Keck School of Medicine of USC scientists have discovered that a protein commonly over-expressed in solid cancerous cells – one previously found to enable breast, prostate and other tumors to grow and resist treatment – also is over-expressed in multiple types of leukemia and can be successfully targeted to block the disease.
“Our work shows that if you suppress the level of the protein GRP78 in human leukemic cells, these cells are killed more efficiently by chemotherapy,” said Amy Lee, professor of biochemistry and molecular biology at the Keck School and associate director for basic research at the USC Norris Comprehensive Cancer Center, who served as principal investigator of the study. “We discovered that GRP78 is necessary for the activation of the P13K/AKT signaling pathway, a major pathway that helps leukemia cells to survive, proliferate and become drug resistant.”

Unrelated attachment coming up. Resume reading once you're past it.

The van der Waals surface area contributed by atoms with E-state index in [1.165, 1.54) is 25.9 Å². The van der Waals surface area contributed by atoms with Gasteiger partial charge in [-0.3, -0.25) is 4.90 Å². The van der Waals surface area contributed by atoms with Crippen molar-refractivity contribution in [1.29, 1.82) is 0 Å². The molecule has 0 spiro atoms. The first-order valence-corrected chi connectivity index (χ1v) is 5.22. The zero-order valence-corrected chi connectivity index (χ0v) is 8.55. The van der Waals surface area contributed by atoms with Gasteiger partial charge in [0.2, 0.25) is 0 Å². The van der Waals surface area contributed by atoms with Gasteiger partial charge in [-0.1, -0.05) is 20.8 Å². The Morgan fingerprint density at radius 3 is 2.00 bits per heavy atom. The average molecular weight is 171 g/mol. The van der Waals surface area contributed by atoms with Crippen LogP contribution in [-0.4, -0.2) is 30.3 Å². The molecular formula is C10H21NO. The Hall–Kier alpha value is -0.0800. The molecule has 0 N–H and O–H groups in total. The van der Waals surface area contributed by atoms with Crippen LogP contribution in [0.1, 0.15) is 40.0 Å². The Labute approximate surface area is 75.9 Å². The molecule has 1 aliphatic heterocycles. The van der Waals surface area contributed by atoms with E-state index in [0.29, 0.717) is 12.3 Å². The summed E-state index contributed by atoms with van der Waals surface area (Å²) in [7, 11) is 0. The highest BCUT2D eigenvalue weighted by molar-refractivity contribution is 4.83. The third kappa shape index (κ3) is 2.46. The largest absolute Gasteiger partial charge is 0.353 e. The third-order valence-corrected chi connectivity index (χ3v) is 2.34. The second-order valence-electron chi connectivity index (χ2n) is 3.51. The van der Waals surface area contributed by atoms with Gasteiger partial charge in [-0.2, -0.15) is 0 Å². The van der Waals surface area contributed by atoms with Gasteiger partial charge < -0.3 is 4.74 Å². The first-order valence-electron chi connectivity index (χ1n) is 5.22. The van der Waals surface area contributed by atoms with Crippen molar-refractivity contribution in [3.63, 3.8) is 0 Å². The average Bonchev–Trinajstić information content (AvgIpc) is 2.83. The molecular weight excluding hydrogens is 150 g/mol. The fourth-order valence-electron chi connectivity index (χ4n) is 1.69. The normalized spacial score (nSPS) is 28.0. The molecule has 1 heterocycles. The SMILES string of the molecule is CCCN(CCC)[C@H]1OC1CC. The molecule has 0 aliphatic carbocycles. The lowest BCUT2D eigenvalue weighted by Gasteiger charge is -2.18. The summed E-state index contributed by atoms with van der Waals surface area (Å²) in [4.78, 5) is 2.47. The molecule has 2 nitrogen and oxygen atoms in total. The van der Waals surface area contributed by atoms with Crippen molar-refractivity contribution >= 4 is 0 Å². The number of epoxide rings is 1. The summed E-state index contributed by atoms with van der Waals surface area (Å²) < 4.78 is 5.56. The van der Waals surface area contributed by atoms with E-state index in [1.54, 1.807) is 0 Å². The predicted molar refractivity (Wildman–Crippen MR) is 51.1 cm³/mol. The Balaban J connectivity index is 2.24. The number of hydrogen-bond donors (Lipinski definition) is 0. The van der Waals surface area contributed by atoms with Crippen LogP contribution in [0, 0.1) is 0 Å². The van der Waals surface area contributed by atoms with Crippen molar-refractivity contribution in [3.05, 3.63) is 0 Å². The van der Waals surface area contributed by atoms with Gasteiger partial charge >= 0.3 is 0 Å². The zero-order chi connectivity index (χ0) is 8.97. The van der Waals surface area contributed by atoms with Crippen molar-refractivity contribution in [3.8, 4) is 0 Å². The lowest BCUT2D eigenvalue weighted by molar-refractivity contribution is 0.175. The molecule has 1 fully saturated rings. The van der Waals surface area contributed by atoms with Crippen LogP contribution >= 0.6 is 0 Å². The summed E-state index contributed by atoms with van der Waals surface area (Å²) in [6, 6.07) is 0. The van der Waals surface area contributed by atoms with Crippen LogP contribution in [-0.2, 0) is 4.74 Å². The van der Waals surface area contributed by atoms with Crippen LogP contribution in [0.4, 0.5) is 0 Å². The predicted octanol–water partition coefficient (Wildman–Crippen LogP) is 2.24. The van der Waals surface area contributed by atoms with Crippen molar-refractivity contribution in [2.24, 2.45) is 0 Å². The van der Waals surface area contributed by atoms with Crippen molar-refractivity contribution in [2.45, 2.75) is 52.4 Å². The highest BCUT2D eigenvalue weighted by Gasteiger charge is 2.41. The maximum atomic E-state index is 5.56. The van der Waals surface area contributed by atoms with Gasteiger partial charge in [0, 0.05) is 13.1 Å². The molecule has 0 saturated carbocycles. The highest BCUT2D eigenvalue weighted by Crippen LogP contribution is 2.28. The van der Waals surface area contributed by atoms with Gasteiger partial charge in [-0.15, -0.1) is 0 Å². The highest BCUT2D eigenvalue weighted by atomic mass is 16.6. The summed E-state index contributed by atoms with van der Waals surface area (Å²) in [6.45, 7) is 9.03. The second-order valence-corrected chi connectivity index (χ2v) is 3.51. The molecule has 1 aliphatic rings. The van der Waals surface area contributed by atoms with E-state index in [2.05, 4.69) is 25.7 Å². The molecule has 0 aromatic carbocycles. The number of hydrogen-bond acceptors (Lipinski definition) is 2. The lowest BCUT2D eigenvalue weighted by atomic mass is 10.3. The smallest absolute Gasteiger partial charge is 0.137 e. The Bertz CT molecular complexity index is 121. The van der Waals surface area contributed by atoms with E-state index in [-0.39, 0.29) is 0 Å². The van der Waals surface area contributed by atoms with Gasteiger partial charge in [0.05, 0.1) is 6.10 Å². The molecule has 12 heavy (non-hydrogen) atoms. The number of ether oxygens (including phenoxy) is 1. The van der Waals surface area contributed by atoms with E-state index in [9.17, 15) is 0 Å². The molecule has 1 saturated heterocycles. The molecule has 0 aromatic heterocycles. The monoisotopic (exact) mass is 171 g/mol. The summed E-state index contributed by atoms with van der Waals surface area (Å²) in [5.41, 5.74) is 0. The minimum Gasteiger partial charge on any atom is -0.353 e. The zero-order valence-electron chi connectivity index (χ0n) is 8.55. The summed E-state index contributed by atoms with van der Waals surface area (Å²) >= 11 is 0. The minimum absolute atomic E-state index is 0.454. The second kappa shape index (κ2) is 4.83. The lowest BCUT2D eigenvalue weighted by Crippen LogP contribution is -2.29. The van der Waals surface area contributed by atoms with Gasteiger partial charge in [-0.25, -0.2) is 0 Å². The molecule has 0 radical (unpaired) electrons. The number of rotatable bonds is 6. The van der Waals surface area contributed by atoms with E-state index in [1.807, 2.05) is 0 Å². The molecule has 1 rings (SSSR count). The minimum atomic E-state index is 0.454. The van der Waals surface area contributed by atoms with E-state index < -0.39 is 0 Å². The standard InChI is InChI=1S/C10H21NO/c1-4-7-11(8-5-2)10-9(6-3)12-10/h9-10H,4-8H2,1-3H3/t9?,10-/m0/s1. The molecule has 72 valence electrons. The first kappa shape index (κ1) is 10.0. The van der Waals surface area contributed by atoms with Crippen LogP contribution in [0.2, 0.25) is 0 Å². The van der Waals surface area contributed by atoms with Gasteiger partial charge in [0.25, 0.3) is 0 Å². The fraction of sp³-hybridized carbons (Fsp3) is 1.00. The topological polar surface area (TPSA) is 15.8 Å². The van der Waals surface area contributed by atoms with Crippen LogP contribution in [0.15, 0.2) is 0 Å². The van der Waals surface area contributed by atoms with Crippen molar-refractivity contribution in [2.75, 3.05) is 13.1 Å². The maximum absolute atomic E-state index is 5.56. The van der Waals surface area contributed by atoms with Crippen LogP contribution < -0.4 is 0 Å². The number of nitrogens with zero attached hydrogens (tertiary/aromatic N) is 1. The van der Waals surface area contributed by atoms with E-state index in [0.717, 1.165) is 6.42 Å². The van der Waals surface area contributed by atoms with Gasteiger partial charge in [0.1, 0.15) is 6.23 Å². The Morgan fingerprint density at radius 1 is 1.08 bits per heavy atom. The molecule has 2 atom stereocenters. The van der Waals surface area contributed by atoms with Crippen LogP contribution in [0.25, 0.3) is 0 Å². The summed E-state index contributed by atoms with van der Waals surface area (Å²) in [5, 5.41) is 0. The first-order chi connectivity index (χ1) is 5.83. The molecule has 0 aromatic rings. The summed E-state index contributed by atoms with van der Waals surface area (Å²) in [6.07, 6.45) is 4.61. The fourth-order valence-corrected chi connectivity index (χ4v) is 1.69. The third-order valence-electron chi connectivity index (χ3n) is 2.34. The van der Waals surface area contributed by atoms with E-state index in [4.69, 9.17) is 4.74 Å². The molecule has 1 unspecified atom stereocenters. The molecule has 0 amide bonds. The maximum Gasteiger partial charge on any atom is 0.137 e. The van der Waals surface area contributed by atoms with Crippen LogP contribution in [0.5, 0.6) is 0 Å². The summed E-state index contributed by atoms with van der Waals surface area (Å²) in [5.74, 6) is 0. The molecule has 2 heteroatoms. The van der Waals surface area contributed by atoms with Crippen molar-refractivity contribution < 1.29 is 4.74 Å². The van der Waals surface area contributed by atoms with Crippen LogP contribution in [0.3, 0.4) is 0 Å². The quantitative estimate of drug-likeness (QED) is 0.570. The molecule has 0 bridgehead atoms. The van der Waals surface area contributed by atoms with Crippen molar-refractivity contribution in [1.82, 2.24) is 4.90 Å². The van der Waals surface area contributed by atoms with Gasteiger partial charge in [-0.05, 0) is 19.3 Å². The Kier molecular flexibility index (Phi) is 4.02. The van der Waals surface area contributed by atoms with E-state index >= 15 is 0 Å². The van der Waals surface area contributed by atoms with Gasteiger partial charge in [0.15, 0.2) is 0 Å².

The findings were published in the journal Blood, a highly regarded hematology publication. The research, which used mice models to study leukemia development and human leukemia cells to examine responsiveness to drug therapy, was funded by the National Cancer Institute.
Lee said that drug design is under way to inactivate GRP78.
“This novel approach to block the P13K/AKT pathway could have great clinical implications for a wide range of cancers and may avoid complications that accompany other types of therapy,” she said.
Joining Lee in the study were co-authors and graduate students Shiuan Wey and Biquan Luo, research assistant Chun-Chih Tzeng and collaborators at New York University.
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